We made a quick trip over to Chattanooga this morning. The girls got to see where Lauren will be going to school (and we turned in her final transcript). Her dorm:

Following the trip up to Look Out Mountain, we went down by the river for a picnic in the park before walking across the foot bridge over the river.

Finally, we ended the day at Clumpies Ice Cream Co.

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Camp Macon, Eclipse Miss, and Peppers

For the 1oth year in a row, Jenna has been to Lake Forest Ranch—either as a camper or working on staff. Lauren has been nine years (she missed one), and Rebekah has been six times. They all went together this year for the mission camp week, along with three other kids from our church. They had, as always, a great week. And they got to see three cousins as well as Emily, Elizabeth, and Daniel were all there. It was a very quiet week here.

From a trip that our youth group took there two years ago, our youth group is trying to duplicate in miniature a mission camp here this year. It will be the second week in August as we put on a day camp for the elementary kids that our church and another ministry in town have been tutoring for the last two years. Jenna, from her experience working at Lake Forest Ranch, is acting as director of our camp here. It’s been good experience for her in organizing, delegating, and communicating.

We hope to make it Chattanooga this week as Jenna and Rebekah have yet to see Covenant College where Lauren is going to school in the fall. And speaking of Covenant. One of Lauren’s roommates is from NC out near Charlotte, one is from Columbia, and one is from Washington via Taiwan. She will have a very multi-cultural year ahead.

Jenna doesn’t have to go back to school until after the solar eclipse (we are in the thin, full eclipse band that runs across the country). Lauren, however, has to go back 3 days before the eclipse, and Chattanooga, while close, will not see a total eclipse.

Finally, we did our first canning of the year tonight: seven pints and 3 half pints. And we are most excited that our first okra is growing. So there will be more of this in the future, of peppers and okra hopefully.

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Texas Visit

We are back from our annual trek to Texas (though this year, we went twice, or actually three times, and for me it’s been four). All that to say it was good to see family—some for the first time in over two years. We got to experience 106° in West Texas (we don’t really do triple digits in the mountains of NC; in fact, it hasn’t even been in the 90’s this summer yet). And we enjoyed lots of good food.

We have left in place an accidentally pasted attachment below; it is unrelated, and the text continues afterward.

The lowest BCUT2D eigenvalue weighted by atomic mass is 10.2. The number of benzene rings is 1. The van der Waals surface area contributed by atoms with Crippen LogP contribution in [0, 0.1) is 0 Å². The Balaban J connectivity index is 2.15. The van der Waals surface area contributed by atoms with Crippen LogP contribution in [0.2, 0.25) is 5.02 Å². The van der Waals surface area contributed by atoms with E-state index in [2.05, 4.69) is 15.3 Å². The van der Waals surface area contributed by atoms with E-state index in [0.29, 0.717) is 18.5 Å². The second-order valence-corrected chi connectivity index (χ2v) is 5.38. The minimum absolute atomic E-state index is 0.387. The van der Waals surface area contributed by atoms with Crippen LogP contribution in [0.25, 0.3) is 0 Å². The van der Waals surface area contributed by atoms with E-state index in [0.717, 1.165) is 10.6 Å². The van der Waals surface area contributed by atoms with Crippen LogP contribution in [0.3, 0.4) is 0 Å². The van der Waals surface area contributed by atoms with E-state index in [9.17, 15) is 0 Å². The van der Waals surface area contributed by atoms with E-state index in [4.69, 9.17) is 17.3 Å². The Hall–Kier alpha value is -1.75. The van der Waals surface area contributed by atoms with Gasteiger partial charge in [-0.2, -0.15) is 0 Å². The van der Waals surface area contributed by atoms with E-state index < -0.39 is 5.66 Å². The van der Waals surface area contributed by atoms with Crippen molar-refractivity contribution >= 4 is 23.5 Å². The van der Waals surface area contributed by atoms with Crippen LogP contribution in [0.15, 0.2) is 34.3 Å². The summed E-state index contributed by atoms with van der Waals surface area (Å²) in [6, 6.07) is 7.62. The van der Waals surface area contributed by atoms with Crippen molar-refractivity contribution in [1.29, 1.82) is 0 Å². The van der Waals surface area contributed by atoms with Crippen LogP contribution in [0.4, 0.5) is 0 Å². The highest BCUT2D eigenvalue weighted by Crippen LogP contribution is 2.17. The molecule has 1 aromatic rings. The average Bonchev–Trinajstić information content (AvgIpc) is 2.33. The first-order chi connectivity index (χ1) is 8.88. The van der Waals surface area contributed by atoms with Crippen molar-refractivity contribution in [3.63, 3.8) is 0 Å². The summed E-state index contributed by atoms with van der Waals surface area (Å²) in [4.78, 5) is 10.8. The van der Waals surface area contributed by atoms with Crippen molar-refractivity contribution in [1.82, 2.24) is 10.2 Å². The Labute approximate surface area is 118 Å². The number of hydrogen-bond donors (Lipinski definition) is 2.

Next week the three girls all go to Camp in Mississippi. It will be very quiet around here!

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The girls are back from Cuba and had a great time. They didn’t take lots of pictures, but lots of other people on the trip did, so we’ll have some more later with more details. But here are Lauren and Rebekah and their friend Becca.

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The youth group (including Lauren and Rebekah) left this morning for a week in Cuba. Prayers would be greatly appreciated.

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We had Lauren’s high school graduation this past weekend. She graduated with four of her friends, and it was a wonderful ceremony.

We are thankful for her hard work over the last 12 years, and we are excited about what God has in store for her in her next phase of life at Covenant College. In the mean time, she’s spending most of the summer with us except for a week in Cuba in June and a week in Mississippi in July.

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Breaking the Law in New Jersey and Other Adventures

Lauren’s Senior trip was a whirlwind tour of fifteen states between here and New England. From hiking the AT in Vermont to seeing Independence Hall in Philly, we enjoyed history and the great outdoors in several places. We also learned that you can’t pump your own gas in New Jersey.